I love November

I always used to hate November: greyness, wetness, short days and dank, dark nights.  It felt to me as if the world turned inward and the light left the sky and as the days darkened my energy dropped and so did my mood.  When did my feelings change?  I am not sure.  My mother died in November and my father two years later in December.  I think that these losses combined with my own growing sense of how fast time runs away with you have shifted me towards wanting to make the very most of each day.  I can't afford to discount three or four months of the year.  How many more years are there?  I have no idea but I should make my days count.

And lo and behold! It is possible to change the patterns of a lifetime!  It is possible to find things to love in November and to be energised and excited, just as much as in Spring.  Over the last few years I have found lots of ways to feel good in November and for me that seems to require some particular things to shape my day:

Going Outside

Far and away the most important thing for me is to spend some time outside.  Even in November the sun shines and our beautiful landscape burst into vivid life.  This is halfway round my usual running circuit.  Even when the days are not so brilliantly blue, there will be something outside to lift the spirits:  the colour of beech leaves in the hedge, a robin hopping close to me as I plant tulips, the cows wandering across to look curiously over the fence.

Keeping the body moving

Walking with Ian, running by myself, a yoga class or a weights session.  In winter a huge part of me wants to sit on the sofa under a blanket and eat biscuits.  There is much to be said for all these things but keeping moving and going outside together transform my energy levels.  This is a really hard one to do because actually getting myself moving gets harder and harder as November progresses: putting my running kit on when I get dressed is one  strategy that usually works.  Somehow getting changed again without having made it out of the door seems quite shameful so I am likely to get out there for a run even if it's only for twenty minutes.  Promising myself something nice when I have run or done some weights is another.  That might well be half an hour on the sofa with a book.  Or it might be half an hour's knitting or crochet because that is my next strategy:

Making things

Years ago I read a wonderful book called Making Winter by Emma Mitchell.  It is a thoughtful and fascinating guide to using craft and creativity to make something beautiful during the winter months.  I love making things and after a working life of using the brain I have found real delight in returning to the pleasures of making things and using the hands. I generally have something on the go all year round but winter is the time I really dive into making things.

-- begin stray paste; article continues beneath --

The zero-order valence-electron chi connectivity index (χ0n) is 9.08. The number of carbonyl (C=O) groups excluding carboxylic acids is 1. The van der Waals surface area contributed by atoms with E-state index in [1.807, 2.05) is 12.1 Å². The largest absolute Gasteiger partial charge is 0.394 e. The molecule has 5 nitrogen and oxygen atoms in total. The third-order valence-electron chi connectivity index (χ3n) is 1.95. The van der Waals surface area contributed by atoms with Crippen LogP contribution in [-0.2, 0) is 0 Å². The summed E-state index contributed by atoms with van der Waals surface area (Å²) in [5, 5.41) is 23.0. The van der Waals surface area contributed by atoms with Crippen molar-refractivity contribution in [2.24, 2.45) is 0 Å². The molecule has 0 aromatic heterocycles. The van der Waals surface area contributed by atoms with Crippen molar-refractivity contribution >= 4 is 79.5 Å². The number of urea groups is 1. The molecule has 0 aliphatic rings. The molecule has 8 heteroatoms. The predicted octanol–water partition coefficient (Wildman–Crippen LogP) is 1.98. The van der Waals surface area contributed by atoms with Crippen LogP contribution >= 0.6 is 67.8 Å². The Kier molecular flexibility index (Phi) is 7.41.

This November I am close to completing a cushion cover using a technique which is new to me called mosaic crochet.  There are two designers who really do wonderful things with this technique:  Moira Douglas and Tinna Hekl.  This cushion is a Moira Douglas pattern but both designers make things which are a revelation in terms of what you can do with fibre and a hook.    I love being able to see something beautiful emerging under my fingers.  I love the focus which is necessary to do something quite complicated and the way it stills the whirring of the monkey brain and replaces it with a rhythmic peace. 

And the last thing is 

Company and communication

I like my own company but I also like contact.  When we lived up the hill I associated the winter months with a falling off in the casual contacts which came with summer.  No one ever called or walked past because we were the end of the lane.  I learnt that I need to  search company out and choir and language classes, WI, coffee with friends and time spent with Ian doing things together rather than each of us at our separate devices, all these things keep me full of life and energy.

So how do I feel about November now that I have learnt to love it rather than to endure it?  I love the way the garden stops growing and gives me more time for dreaming.  I love closing the curtains or the blinds and turning on the lamps.  I love home made soups and home made bread.  I love time for new books to read and new projects.  I love it. 


  1. Good to hear you are embracing November. I do envy you the break you get during winter when everything slows down or stops growing but I doubt if I would enjoy the weather that goes with it. Great to see you back blogging. I had missed your last post until I saw this one.

    1. It is interesting that the break can be a good thing! I remember a friend who is a very keen gardener telling me that there comes a time in the year when she has had enough and just wants to do other things! Maybe that is it.

  2. i used to hate winter but now I quite look forward to it - taking up skiing is a big help (something to look forward to) , but maybe also the reduced pressure of work and family .

    1. I think for me it is certainly something to do with the stage of life. I don't think I could have slowed down enough earlier to appreciate the pleasures of November. Must be a bonus of getting older!

  3. I hate November. My dear dad died from MND in November when I was still fairly young so that may be why. I also hate the greyness, drizzle, going dark early and getting up and going to work in the dark.


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